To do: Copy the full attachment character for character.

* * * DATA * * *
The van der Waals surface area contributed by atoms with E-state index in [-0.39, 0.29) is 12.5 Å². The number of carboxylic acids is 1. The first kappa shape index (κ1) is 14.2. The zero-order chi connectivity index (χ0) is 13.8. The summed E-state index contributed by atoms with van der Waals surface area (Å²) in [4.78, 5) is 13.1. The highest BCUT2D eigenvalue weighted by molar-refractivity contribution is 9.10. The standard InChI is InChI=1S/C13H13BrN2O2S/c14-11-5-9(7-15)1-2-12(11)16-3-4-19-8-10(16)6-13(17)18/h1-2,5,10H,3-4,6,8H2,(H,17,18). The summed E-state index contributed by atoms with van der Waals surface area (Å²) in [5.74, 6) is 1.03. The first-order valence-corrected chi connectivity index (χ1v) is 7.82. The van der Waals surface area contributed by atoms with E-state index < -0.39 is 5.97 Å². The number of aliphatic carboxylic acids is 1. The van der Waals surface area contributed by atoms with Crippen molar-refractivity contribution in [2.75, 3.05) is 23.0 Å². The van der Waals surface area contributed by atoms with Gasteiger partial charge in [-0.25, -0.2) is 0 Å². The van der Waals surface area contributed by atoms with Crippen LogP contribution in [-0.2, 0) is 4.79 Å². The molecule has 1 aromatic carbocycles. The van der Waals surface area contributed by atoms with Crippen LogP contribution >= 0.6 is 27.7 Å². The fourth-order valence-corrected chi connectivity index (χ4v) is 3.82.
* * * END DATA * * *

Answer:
The van der Waals surface area contributed by atoms with E-state index in [-0.39, 0.29) is 12.5 Å². The number of carboxylic acids is 1. The first kappa shape index (κ1) is 14.2. The zero-order chi connectivity index (χ0) is 13.8. The summed E-state index contributed by atoms with van der Waals surface area (Å²) in [4.78, 5) is 13.1. The highest BCUT2D eigenvalue weighted by molar-refractivity contribution is 9.10. The standard InChI is InChI=1S/C13H13BrN2O2S/c14-11-5-9(7-15)1-2-12(11)16-3-4-19-8-10(16)6-13(17)18/h1-2,5,10H,3-4,6,8H2,(H,17,18). The summed E-state index contributed by atoms with van der Waals surface area (Å²) in [5.74, 6) is 1.03. The first-order valence-corrected chi connectivity index (χ1v) is 7.82. The van der Waals surface area contributed by atoms with E-state index < -0.39 is 5.97 Å². The number of aliphatic carboxylic acids is 1. The van der Waals surface area contributed by atoms with Crippen molar-refractivity contribution in [2.75, 3.05) is 23.0 Å². The van der Waals surface area contributed by atoms with Gasteiger partial charge in [-0.25, -0.2) is 0 Å². The van der Waals surface area contributed by atoms with Crippen LogP contribution in [-0.2, 0) is 4.79 Å². The molecule has 1 aromatic carbocycles. The van der Waals surface area contributed by atoms with Crippen LogP contribution >= 0.6 is 27.7 Å². The fourth-order valence-corrected chi connectivity index (χ4v) is 3.82.